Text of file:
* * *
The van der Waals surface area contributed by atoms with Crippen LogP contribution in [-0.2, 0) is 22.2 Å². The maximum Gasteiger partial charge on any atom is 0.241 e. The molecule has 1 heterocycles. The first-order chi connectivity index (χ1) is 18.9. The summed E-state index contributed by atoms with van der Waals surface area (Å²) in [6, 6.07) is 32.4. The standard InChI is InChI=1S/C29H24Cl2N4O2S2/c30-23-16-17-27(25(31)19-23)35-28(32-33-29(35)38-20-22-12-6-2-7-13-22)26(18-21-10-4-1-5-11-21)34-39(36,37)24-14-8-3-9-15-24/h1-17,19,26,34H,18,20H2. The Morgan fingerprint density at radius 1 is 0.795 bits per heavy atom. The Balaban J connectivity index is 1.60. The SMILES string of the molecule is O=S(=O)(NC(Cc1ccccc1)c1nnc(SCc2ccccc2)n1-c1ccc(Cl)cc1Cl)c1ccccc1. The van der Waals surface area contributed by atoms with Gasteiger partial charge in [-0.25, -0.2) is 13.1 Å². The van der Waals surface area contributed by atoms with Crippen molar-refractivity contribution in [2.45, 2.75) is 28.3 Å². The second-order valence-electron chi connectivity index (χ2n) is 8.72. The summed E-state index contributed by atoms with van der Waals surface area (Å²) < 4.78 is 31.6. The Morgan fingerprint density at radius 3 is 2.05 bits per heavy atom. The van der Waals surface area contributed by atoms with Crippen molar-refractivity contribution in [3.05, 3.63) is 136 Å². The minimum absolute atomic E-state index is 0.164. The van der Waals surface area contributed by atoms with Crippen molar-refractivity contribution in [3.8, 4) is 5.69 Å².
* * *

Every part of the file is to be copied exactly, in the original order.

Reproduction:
The van der Waals surface area contributed by atoms with Crippen LogP contribution in [-0.2, 0) is 22.2 Å². The maximum Gasteiger partial charge on any atom is 0.241 e. The molecule has 1 heterocycles. The first-order chi connectivity index (χ1) is 18.9. The summed E-state index contributed by atoms with van der Waals surface area (Å²) in [6, 6.07) is 32.4. The standard InChI is InChI=1S/C29H24Cl2N4O2S2/c30-23-16-17-27(25(31)19-23)35-28(32-33-29(35)38-20-22-12-6-2-7-13-22)26(18-21-10-4-1-5-11-21)34-39(36,37)24-14-8-3-9-15-24/h1-17,19,26,34H,18,20H2. The Morgan fingerprint density at radius 1 is 0.795 bits per heavy atom. The Balaban J connectivity index is 1.60. The SMILES string of the molecule is O=S(=O)(NC(Cc1ccccc1)c1nnc(SCc2ccccc2)n1-c1ccc(Cl)cc1Cl)c1ccccc1. The van der Waals surface area contributed by atoms with Gasteiger partial charge in [-0.25, -0.2) is 13.1 Å². The van der Waals surface area contributed by atoms with Crippen molar-refractivity contribution in [2.45, 2.75) is 28.3 Å². The second-order valence-electron chi connectivity index (χ2n) is 8.72. The summed E-state index contributed by atoms with van der Waals surface area (Å²) < 4.78 is 31.6. The Morgan fingerprint density at radius 3 is 2.05 bits per heavy atom. The van der Waals surface area contributed by atoms with Crippen molar-refractivity contribution in [3.05, 3.63) is 136 Å². The minimum absolute atomic E-state index is 0.164. The van der Waals surface area contributed by atoms with Crippen molar-refractivity contribution in [3.8, 4) is 5.69 Å².